Organizing during COVID-19: A photo essay with Ad Naka
The severity of the pandemic hit both slowly and suddenly. Our Bay Area Sunrise hub had been hard at work for months gearing up for spring: planning huge art builds, gathering for a strategy retreat, and mobilizing thousands to take to the streets for Earth Day. But when the coronavirus hit the United States, we cancelled everything and sheltered in place. The chance to mourn our dreams of a historic Earth Day mobilization was lost in a sea of fear for the future of our country. It was devastating.
For weeks, I felt frozen. I knew that I wanted to respond to this moment, but I was too sad, too confused. But when I saw the headlines about the disproportionate death rates of Communities of Color as a result of the pandemic, the confusion turned into a determination to keep fighting.
The Green New Deal we’re fighting for contains a lot of what we need right now — housing, healthcare, and good, green, government-backed jobs — but we also need immediate, direct relief to the people who are being impacted most. Black and brown communities, working-class individuals, unhoused populations, and other at-risk populations are being hit hard by this crisis.
The People’s Bailout is a framework for responding to this moment with short-term economic relief and support for people and community health. The People’s Bailout highlights 5 main principles:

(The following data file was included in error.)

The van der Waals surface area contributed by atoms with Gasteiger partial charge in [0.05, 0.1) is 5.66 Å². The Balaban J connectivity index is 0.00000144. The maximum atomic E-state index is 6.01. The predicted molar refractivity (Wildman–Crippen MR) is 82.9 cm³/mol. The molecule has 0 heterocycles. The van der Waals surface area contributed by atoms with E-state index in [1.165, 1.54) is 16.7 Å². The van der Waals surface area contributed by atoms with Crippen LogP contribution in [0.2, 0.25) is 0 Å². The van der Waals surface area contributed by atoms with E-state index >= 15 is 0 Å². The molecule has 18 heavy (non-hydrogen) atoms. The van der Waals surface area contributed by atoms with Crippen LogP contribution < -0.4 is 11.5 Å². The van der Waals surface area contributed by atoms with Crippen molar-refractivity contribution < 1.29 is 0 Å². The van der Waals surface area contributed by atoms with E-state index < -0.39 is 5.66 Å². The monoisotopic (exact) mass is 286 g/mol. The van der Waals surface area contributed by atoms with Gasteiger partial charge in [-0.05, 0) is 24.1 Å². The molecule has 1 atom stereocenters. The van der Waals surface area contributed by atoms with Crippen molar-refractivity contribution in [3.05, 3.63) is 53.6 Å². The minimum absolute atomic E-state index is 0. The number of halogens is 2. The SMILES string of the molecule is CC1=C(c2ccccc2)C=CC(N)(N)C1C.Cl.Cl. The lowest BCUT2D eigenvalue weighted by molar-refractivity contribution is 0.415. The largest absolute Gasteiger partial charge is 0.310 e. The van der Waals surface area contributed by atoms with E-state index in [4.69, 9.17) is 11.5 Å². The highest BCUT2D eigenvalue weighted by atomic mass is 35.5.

1. Ensure health is the top priority, for all people, with no exceptions.
2. Provide economic relief directly to the people.
3. Rescue workers and communities, not corporate executives.
4. Make a down payment on a regenerative economy, while preventing future crises.
5. Protect our democratic process while protecting each other.
It reflects the values of the Green New Deal, but rather than a broad vision for governance, it responds directly to this crisis. Massive investments to protect workers and create a resilient, equitable society and economy are exactly what we need right now. And these investments will pave the path towards continuing the fight for a Green New Deal when our country is healthy again.
Right now, we are in a pivotal moment. In the wake of the pandemic, the world will forever be changed. But the kind of change that happens as result of this tragedy is not certain. History is being written, and we want to make sure it’s written by the People, not by polluting corporations.
The current solutions proposed by Congress are a corporate bailout, not a People’s Bailout. Despite the challenges posed by social distancing, we need to make our demands clear, so that the policies and legislation that emerge from this crisis are ones that build a better future: ones that put people over corporations, ones that work for all and not just the wealthy few, ones that leave no one behind.
So, in the middle of a shockingly empty street, we filled the silence with our demands. It felt powerful to come together (six feet apart, of course) and hold the pieces of a better future in our gloved hands. We had to let go of our plans for an Earth Day Strike, but we will not give up. We will continue to fight for our country to rebuild stronger, and in doing so, we will grow stronger, too.
Ad Naka is an artist and organizer living in Oakland, CA. They are a producer, designer and creator of immersive arts, and love coordinating artists to create a collective vision that delivers political and social commentary. In their spare time, Ad attempts to manage an ever-growing collection of tiny objects that live at the intersection between cute and creepy. They have been. volunteering with Sunrise since early 2019.